• Sunday: 10.30 am and 11.30 am
    • Closed: Mondays
  • From June 14th to September 15th:
    • Tuesday, Wednesday, Friday, and Saturday: 10.30 am, 11.30 am, 12.30 pm, 5.30 pm and 6.30 pm
    • Thursdays: 10.30 am, 11.30 am, 12.30 pm, 9 pm, 10 pm and 11 pm
    • Sunday: 10.30 am and 11.30 am
    • Closed: Mondays and Festive days


  • Adults: €3.50
  • Students and retired people: €2.50
  • Families (parents with at least one minor): €9
  • Groups of at least 20 people: €2.50/person.
Monument to Columbus looking at the Monastery of Santa Clara in Moguer
Photo courtesy of Jose A.

Besides, near the Monastery, you can spot the Monumento a Colón. The bust of the discoverer is slightly rotated towards the left, towards the Monastery of Santa Clara. In the column of the monument, which was erected in the 514th anniversary of the departure of the expedition, you can admire four scenes relating the relationship between Columbus and the town of Moguer. 

  1. Columbus left his son Diego with the inhabitants of the town, in particular in the care of Juan Rodríguez Cabezudo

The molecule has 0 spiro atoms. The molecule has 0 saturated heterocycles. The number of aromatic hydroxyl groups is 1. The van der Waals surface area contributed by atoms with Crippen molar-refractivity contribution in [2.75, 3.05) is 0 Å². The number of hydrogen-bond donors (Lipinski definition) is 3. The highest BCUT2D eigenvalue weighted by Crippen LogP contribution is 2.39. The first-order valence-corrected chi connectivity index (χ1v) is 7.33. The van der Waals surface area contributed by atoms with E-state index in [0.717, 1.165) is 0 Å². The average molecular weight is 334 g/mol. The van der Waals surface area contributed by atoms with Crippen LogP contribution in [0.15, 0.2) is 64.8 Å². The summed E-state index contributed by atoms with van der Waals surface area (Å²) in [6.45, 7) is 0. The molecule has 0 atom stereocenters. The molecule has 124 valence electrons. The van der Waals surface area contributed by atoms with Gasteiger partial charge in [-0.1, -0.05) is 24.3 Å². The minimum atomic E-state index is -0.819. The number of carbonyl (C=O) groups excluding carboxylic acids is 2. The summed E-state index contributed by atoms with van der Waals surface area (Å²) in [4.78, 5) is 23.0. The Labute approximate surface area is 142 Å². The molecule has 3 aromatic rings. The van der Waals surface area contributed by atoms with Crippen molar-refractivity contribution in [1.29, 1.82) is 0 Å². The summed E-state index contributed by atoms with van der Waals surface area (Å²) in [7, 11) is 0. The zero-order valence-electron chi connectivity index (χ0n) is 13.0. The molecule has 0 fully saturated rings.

2. Conversation between Columbus and the Niño brothers, who provided La Niña caravel to the expedition.
  3. Boarding of Columbus and the sailors onto La Niña
  4. Voto Colombino (Columbus’ Vow), which Columbus took by praying in the Monastery of Santa Clara after coming back from the Americas. 

2. Port of Moguer

The other important point of Moguer is the old Port of La Ribera, where La Niña caravel was built. The construction of the caravel dates back to 1488, although it was only used for the first time in the 1492 journey. 

The Lugares Colombinos in Palos de la Frontera

Palos de la Frontera is considered to be the Cradle of the Discovery of America

Plaque in Palos de la Frontera, cradle of the Discovery of America
Photo courtesy of Jose A.

3. Casa-Museo de Martín Alonso Pinzón

It’s the birthplace of the Pinzón brothers, who, together with Columbus, had a fundamental role in the journey that led to the discovery of America. The house of the three brothers (Martín Alonso, Vicente Yáñez and Francisco Martín), which still keeps the original 15th-century façade, has been converted into a museum that displays documents and objects related to the Pinzón brothers and the Discovery of America. 

Opening hours: from Monday to Friday, from 10 am to 2 pm


  • Adults: €1
  • Students, retired people and groups: €0.50

4. Iglesia de San Jorge